29 MARZO 2021
29 MARZO 2021
By Pierluigi Matera, Professor of comparative law at the Link Campus University and a Visiting Fellow at Wolfson College, Cambridge.
As of today, 67.8% of Fortune 500 companies are incorporated in Delaware. This means that Delaware, despite having less than one-third of one percent of the US population, is by far the primary place of incorporation for the most important businesses in the world. The numerical dominance would not matter if it were not for the well-known internal affairs doctrine, according to which the law of the state of incorporation determines issues relating to the internal affairs of the corporation. Thus, all disputes over corporate governance involving companies incorporated in Delaware are adjudicated using Delaware law. As a consequence, Delaware courts adjudicate so many cases on corporations that they have developed a body of legal precedents outstripping by far that of any other jurisdiction. Even in cases where Delaware corporate law does not apply, other courts are influenced by Delaware courts’ precedents.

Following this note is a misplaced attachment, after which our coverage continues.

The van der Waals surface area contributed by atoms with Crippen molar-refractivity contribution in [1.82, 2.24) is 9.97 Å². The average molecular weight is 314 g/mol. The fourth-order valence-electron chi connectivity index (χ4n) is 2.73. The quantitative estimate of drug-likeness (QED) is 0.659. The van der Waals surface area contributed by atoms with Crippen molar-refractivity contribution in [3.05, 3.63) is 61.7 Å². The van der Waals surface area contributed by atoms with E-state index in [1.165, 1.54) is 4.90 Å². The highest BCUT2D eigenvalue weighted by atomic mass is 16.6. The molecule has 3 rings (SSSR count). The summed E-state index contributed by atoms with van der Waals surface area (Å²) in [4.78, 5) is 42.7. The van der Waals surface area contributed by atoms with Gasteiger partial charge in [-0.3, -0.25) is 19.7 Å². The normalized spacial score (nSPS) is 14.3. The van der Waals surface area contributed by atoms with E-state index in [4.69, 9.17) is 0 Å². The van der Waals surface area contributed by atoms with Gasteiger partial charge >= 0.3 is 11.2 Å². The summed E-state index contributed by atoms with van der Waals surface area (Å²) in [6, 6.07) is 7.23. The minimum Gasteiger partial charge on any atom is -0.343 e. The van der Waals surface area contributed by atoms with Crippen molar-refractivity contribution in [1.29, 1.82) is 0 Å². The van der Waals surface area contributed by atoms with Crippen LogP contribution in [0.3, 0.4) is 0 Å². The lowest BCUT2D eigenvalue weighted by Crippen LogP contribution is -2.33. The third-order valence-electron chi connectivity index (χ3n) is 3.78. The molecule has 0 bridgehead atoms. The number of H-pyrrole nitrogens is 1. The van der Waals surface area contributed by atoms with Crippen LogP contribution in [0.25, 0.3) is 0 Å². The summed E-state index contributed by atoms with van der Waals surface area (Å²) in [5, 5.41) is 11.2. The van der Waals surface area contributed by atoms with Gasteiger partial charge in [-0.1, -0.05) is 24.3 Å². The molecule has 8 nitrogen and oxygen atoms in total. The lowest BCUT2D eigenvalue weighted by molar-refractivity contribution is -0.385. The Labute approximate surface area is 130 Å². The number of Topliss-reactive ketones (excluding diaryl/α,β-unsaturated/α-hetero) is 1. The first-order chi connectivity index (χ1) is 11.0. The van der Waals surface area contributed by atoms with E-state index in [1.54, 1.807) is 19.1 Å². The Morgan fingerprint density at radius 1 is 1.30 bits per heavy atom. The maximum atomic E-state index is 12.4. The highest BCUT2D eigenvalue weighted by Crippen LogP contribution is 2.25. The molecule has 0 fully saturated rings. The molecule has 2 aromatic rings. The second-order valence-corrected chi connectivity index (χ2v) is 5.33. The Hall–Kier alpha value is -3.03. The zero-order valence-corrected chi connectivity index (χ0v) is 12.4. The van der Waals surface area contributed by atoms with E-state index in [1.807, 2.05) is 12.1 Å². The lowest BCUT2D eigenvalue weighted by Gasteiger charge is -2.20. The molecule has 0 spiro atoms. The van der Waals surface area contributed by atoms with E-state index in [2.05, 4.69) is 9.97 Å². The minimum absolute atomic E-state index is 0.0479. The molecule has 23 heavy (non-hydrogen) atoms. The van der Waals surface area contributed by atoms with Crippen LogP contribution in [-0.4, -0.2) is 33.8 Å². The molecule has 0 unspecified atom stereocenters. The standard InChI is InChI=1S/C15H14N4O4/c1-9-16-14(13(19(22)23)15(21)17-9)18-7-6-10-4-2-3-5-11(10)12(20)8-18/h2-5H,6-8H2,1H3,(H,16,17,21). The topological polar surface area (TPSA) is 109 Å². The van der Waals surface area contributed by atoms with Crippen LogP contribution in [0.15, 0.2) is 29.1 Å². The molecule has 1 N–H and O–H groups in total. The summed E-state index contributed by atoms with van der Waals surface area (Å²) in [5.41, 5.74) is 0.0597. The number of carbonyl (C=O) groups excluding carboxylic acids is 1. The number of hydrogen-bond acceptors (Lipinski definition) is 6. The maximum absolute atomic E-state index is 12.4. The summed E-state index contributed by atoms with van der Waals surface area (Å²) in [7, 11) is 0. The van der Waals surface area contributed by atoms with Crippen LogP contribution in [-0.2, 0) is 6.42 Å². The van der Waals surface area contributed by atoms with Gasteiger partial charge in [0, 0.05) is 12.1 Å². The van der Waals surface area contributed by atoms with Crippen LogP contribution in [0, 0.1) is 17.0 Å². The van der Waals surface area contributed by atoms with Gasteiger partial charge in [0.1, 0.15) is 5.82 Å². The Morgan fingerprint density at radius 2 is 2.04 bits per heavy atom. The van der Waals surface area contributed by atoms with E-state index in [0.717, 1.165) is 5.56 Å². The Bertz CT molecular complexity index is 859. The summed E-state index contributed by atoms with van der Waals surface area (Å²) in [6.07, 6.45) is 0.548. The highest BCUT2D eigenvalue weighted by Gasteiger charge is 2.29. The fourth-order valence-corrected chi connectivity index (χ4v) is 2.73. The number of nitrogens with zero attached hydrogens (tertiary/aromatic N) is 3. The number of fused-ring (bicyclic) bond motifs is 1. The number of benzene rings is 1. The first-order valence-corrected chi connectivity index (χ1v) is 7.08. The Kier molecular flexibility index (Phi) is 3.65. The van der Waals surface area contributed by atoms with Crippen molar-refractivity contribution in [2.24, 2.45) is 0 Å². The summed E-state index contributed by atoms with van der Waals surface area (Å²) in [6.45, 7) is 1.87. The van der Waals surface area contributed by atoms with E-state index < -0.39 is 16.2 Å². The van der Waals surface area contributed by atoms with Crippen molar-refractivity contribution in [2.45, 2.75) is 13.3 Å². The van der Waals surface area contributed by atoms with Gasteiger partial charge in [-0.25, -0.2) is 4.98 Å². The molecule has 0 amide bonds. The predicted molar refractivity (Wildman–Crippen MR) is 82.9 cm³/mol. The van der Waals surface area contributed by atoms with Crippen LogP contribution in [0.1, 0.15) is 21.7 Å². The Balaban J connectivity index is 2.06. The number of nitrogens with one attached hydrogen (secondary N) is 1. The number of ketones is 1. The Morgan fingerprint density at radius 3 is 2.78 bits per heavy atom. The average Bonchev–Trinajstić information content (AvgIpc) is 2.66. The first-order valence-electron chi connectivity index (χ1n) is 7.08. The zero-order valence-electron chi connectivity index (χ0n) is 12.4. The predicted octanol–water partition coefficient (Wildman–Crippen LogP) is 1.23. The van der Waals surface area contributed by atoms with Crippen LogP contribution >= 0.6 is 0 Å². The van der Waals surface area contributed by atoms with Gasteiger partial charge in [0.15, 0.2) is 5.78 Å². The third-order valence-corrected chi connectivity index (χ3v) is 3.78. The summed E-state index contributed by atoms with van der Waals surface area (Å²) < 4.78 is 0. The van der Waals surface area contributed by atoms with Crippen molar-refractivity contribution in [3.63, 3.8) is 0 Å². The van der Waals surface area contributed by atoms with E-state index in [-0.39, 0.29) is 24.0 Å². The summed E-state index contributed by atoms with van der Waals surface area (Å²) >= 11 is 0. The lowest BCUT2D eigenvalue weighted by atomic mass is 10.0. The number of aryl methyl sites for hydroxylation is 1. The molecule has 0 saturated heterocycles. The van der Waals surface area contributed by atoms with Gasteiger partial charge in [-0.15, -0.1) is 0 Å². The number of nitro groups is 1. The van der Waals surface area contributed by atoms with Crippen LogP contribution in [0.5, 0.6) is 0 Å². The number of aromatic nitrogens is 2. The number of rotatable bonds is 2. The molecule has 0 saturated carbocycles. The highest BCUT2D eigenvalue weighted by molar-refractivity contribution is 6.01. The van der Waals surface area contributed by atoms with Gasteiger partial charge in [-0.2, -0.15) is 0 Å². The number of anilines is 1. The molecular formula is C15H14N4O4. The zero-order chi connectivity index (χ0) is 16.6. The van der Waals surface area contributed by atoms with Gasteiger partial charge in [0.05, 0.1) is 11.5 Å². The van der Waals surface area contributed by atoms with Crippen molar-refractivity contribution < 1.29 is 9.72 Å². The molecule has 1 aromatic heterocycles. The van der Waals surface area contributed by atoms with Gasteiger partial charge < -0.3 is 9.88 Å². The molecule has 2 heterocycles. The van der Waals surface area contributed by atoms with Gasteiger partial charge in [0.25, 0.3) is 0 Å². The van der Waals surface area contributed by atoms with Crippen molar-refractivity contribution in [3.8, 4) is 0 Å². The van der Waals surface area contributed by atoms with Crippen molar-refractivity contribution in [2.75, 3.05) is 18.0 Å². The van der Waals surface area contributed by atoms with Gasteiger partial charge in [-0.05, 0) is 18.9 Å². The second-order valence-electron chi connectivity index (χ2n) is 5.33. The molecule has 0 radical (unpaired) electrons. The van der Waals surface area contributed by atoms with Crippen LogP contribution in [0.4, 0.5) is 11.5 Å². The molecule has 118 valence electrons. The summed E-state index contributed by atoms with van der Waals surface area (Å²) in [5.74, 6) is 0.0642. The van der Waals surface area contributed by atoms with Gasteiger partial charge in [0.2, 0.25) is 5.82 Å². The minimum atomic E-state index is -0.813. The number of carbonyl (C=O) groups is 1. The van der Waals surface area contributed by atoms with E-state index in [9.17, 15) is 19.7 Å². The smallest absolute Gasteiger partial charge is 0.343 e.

This hegemony and the resulting pre-eminence in corporate law are a peculiar by-product of American federalism and constitute Delaware’s dominance—a dominance that has been persisting for over a century. Scholars suggest several explanations for both the rise and the staying power of Delaware. These explanations are essentially subsumed under the credible commitment theory and the network theory. According to the former, investors rely upon Delaware commitment towards the business community; the network theory emphasises how Delaware is profiting from the network externalities of the position achieved. The credible commitment theory and the network theory sometimes overlap and combine. Both predict that Delaware is hard to dethrone.